The inside story on cycling safaris in Africa


Saddle up for a really wild ride: The inside story on cycling safaris in Africa

  • Cycle safaris tend to be small group tours with an average of 16 guests 
  • Travelling on a bike is practically silent, so you see more animals undisturbed
  • But you’re unlikely to see the ‘big five’ African safari animals from your saddle 

Every week our Holiday Hero Neil Simpson takes an in-depth look at a brilliant holiday topic, doing all the legwork so you don’t have to. This week he explores cycling safaris.

There’s a new way to get up close and personal with animals in Africa. It doesn’t involve spending all week bouncing around in the back of a Land Rover or missing the perfect picture as you wind down a dirty car window – it’s a cycling safari. 

Here’s the inside story…

Trailblazers: A group of Cycle Tanzania riders on their safari tour

GET CLOSER TO THE ACTION  

Fans love the chance to feel closer to nature. Travelling on two wheels is practically silent, so you are more likely to see animals undisturbed. You can also access paths that are too narrow for vehicles, and feel less intrusive when visiting local villages.

HOW IT WORKS  

Cycle safaris tend to be small group tours with an average of 16 guests. There’s a tour manager plus a team of drivers and support staff. You meet fellow guests at a safety briefing on day one when you try out your bike for size. Once on the road, you’ll have snack and photo stops, and every ride should have a designated ‘back-marker’ so you won’t get left behind.

WHO SHOULD GO? 

You don’t need to be a Tour de France type. Operators say most guests are in their 40s, although anyone from 14 to 79 is usually welcome. There is an element of ‘cycling for softies’ built into most tours and some guests order an electric bike to help with hills. If you get tired, you can hop aboard the support vehicle. And don’t worry about stuffing your clothes into paniers as luggage also goes in the vehicle. All you need is water, a camera and sunscreen. Staff are even on hand to fix any punctures.

WHAT YOU SEE  

The ‘big five’ African safari animals – elephants, rhinos, buffaloes, lions and leopards – are possible sightings on most holidays but you probably won’t see them from your saddle. When you’re in the heart of a national park and close to dangerous beasts, your guides will get you off the bikes and usher you to the safety of a more traditional safari vehicle. But you still see a lot on the bike days.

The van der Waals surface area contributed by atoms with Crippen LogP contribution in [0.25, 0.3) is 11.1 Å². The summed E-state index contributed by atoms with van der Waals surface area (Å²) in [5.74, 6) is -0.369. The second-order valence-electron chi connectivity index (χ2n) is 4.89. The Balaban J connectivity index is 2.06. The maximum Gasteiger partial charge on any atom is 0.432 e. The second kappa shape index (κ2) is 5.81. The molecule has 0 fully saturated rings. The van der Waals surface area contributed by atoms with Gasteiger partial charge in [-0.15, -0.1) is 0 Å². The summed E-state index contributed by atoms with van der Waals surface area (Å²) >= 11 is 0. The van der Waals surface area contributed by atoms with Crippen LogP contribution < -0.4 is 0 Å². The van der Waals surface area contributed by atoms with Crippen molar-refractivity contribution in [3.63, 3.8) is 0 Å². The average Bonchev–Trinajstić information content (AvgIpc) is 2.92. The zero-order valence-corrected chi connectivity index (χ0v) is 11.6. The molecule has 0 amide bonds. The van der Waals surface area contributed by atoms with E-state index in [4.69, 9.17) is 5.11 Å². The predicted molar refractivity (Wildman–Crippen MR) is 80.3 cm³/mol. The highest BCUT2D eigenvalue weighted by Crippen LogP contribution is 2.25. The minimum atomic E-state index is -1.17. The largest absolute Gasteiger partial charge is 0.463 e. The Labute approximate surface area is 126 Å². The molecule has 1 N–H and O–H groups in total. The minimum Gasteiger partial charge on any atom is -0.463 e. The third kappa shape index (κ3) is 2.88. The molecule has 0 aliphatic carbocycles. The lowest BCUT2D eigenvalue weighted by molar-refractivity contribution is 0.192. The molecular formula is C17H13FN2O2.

Up close and personal: Cyclists in the country will also get the chance to spot a lion

Up close and personal: Cyclists in the country will also get the chance to spot a lion

Pick a cycle safari in Namibia with H+I Adventures and you should ride close to zebras, baboons, and oryx (12-day tours start from £3,130pp, mountainbikeworldwide.com). Choose the 14-day Drakensberg & Kruger trip in South Africa with Exodus and you’ll get the chance to spot wildebeest, springboks, baboons and monkeys, while vultures and eagles fly overhead (from £1,799pp, exodus.co.uk).

On the Cycle Tanzania tour with Intrepid Travel, routes take you through Maasai villages and there are opportunities to see flamingoes, wildebeest and gazelles (13-day tours start from £2,400pp, intrepidtravel.com 

For more serious cycling, try Swaziland for the Single-track And Sun-downers tour with Saddle Skedaddle. Race past lazing crocodiles and share your trails with giraffes (11-day tours start at £2,495pp, skedaddle.com).

If you want a seven-day charity ride through herds of impala, head to Uganda in December. You’ll pay £835pp to camp on the ride, or £2,119 to stay in a log cabin. Profits go to a local children’s charity. For further information, visit ridetheriftuganda.com  

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